This procedure is analogous to filtering SNPs based on
missingness and minor allele frequency. With this selec-
tion criterion, the mean and median minor level frequen-
cies in the three samples are very similar and not statis-
tically significantly different at the 5% significance level.
The CNP selection criteria can be summarized as fol-
Choose only CNPs with two levels (based on the re-
sults of Table 1).
Remove 2 level CNPs where the frequency of the less
frequent levels is less than 5%.
From the surviving CNPs remove those with a miss-
ingness of larger than 5%.
The number of CNPs which survive the selection cri-
teria in the YRI, CEU and CHBJPT populations are 203,
119 and 77 respectively. The surviving CNP data for
each population in [12] can be recast in the form of a
matrix as shown below:
1 1 0 1 ...
0 1 1 0 ...
1 1 1 0 ...
. . . . ...
. . . . ...
0 0 0 1 ...
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J. Abraham, T. LaFramboise / Open Journal of Genetics 2 (2012) 131-135
Copyright © 2012 SciRes.
Figure 1. Distribution of level frequencies.
In this matrix the rows, correspond to different CNPs
which survive the selection criteria and each column
corresponds to a distinct unrelated invividual. The 0 and
1 entries arise since we consider only those CNPs which
are present in just two levels in a given population. In a
given row, 0 might correspond to a single insertion and 1
to no insertions or deletions while in some other row 1
might correspond to an addition and 0 to neither insertion
or deletion. 1 & 0 in this data matrix are purely categori-
cal; there is no numerical significance attached to these
values. As each column corresponds to a distinct unre-
lated individual, the data matrices obtained from the
Yoruba and European individuals have 60 columns while
that from the combined Japanese Han-Chinese sample
has 90 columns. The number of rows is different in each
population, corresponding to the fact that the binary
CNPs are different in different populations.
where n11 counts the number of times where the same
individual has the CNP corresponding to 1 at both loci,
n10 the number of times the same individual has the CNP
corresponding to 1 at one locus and 0 at the other etc. If
the CNPs are on an average uncorrelated, then one
should find, after performing a Fisher’s Exact Test using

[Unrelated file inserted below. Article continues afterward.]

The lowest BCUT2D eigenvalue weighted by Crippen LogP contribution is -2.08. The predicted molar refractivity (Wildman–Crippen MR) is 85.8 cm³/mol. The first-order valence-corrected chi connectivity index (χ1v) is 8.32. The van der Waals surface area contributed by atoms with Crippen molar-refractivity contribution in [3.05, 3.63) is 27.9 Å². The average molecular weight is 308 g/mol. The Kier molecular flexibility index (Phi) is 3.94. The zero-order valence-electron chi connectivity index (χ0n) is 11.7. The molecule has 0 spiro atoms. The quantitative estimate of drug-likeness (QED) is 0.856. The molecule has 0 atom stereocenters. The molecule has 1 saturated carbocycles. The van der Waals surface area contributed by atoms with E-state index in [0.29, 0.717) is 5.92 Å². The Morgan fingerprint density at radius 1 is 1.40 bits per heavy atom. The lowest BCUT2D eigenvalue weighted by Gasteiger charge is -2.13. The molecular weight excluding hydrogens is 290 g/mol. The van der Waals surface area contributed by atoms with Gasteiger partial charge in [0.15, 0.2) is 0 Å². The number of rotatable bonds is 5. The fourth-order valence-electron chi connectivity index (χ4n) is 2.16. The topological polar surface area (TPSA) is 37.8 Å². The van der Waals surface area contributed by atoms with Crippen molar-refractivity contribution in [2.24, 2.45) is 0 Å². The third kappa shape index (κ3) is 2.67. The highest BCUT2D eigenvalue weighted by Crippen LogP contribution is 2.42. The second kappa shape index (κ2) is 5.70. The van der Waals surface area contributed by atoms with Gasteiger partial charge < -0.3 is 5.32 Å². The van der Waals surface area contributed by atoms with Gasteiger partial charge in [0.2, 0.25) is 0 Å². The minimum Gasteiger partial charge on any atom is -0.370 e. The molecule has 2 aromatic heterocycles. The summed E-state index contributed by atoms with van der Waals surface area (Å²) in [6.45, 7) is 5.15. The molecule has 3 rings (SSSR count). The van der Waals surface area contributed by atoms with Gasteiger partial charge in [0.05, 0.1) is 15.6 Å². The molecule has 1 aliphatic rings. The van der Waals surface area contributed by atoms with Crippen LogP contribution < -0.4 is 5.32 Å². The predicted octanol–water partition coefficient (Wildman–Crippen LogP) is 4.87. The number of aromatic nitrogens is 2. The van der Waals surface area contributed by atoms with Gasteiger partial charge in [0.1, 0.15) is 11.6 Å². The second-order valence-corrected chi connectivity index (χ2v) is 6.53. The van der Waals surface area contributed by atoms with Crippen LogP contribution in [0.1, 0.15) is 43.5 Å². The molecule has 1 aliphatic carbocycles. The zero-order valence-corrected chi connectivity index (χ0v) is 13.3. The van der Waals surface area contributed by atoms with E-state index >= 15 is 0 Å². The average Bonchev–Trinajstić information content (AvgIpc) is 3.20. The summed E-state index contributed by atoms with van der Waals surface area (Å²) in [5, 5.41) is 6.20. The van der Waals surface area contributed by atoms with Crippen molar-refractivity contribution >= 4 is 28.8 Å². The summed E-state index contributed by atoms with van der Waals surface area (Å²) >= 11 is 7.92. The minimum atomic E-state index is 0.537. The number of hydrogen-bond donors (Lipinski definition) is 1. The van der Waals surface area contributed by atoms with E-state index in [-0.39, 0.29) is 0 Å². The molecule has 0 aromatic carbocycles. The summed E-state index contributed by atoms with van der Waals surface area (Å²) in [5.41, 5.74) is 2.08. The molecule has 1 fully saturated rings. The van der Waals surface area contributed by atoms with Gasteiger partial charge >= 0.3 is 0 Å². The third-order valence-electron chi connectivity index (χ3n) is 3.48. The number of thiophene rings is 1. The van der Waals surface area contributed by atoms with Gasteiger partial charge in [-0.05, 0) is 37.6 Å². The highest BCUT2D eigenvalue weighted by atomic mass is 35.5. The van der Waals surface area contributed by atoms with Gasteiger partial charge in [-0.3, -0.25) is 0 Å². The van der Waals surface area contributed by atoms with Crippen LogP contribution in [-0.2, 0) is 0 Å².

the counts in the contingency table, p-values that are not
particularly small. In particular this analysis can be ex-
tended to CNPs on different chromosomes, shedding
light on very long range correlations between CNPs.
In the absence of statistically significant correlations
between CNPs, any small p-values observed should be
artefacts of multiple testing, and not indicative of any
deeper structure underlying CNPs. To check that this is
not the case, we created 1000 permuted data matrices by
shuffling each row of the original data matrix independ-
ently. As the individuals are arranged in columns, in each
permutation any correlations between CNPs in the same
individual are broken up. In each permuted data matrix
we can compute the strength of the correlations between
distinct rows using Fishers Exact Test and the corre-
sponding p-values. The range of p-values obtained in this
manner can be used to decide which p-values are the
Considering an arbitrary pair of rows in any of the
three data matrices, it is possible to construct a (2 × 2)
contingency table of the form
n11 n10
n01 n00
J. Abraham, T. LaFramboise / Open Journal of Genetics 2 (2012) 131-135
consequence of multiple testing.
The analysis described in the previous section was per-
formed on all three data sets. For a preliminary analysis
of the difference between the populations we focused on
p-values less than 0.005 and on correlations between
CNPs in different chromosomes. If the chromosomes are
different then the CNPs may be considered to be truly
independent and any correlation found is an indication of
the nonrandom nature of Copy Number Variants. It was
found that there were 33 such p-values in the YRI popu-
lation, 5 p-values in the CEU population and just 3 in the
CHBJPT population. The range of p-values is also dif-
ferent, in the YRI population the lowest p-value is 1.678